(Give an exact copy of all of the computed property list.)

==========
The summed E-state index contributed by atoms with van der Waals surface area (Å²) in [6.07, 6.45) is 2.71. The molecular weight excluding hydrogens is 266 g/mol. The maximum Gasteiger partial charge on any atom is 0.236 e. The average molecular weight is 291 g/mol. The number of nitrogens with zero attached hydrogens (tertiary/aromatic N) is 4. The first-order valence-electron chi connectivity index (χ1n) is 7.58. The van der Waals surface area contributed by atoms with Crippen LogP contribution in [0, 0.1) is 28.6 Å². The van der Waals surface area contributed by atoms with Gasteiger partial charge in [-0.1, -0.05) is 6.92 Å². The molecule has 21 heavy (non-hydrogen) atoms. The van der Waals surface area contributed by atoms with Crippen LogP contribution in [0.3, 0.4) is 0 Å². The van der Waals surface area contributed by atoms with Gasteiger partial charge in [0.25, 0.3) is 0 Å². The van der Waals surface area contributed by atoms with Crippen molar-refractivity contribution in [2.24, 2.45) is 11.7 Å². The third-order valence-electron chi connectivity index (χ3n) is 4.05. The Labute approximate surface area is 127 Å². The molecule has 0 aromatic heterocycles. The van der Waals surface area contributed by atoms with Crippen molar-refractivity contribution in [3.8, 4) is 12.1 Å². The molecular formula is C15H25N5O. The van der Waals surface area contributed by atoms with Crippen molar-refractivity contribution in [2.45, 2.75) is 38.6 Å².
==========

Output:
The summed E-state index contributed by atoms with van der Waals surface area (Å²) in [6.07, 6.45) is 2.71. The molecular weight excluding hydrogens is 266 g/mol. The maximum Gasteiger partial charge on any atom is 0.236 e. The average molecular weight is 291 g/mol. The number of nitrogens with zero attached hydrogens (tertiary/aromatic N) is 4. The first-order valence-electron chi connectivity index (χ1n) is 7.58. The van der Waals surface area contributed by atoms with Crippen LogP contribution in [0, 0.1) is 28.6 Å². The van der Waals surface area contributed by atoms with Gasteiger partial charge in [-0.1, -0.05) is 6.92 Å². The molecule has 21 heavy (non-hydrogen) atoms. The van der Waals surface area contributed by atoms with Crippen LogP contribution in [0.3, 0.4) is 0 Å². The van der Waals surface area contributed by atoms with Gasteiger partial charge in [0.25, 0.3) is 0 Å². The van der Waals surface area contributed by atoms with Crippen molar-refractivity contribution in [2.24, 2.45) is 11.7 Å². The third-order valence-electron chi connectivity index (χ3n) is 4.05. The Labute approximate surface area is 127 Å². The molecule has 0 aromatic heterocycles. The van der Waals surface area contributed by atoms with Crippen molar-refractivity contribution in [3.8, 4) is 12.1 Å². The molecular formula is C15H25N5O. The van der Waals surface area contributed by atoms with Crippen molar-refractivity contribution in [2.45, 2.75) is 38.6 Å².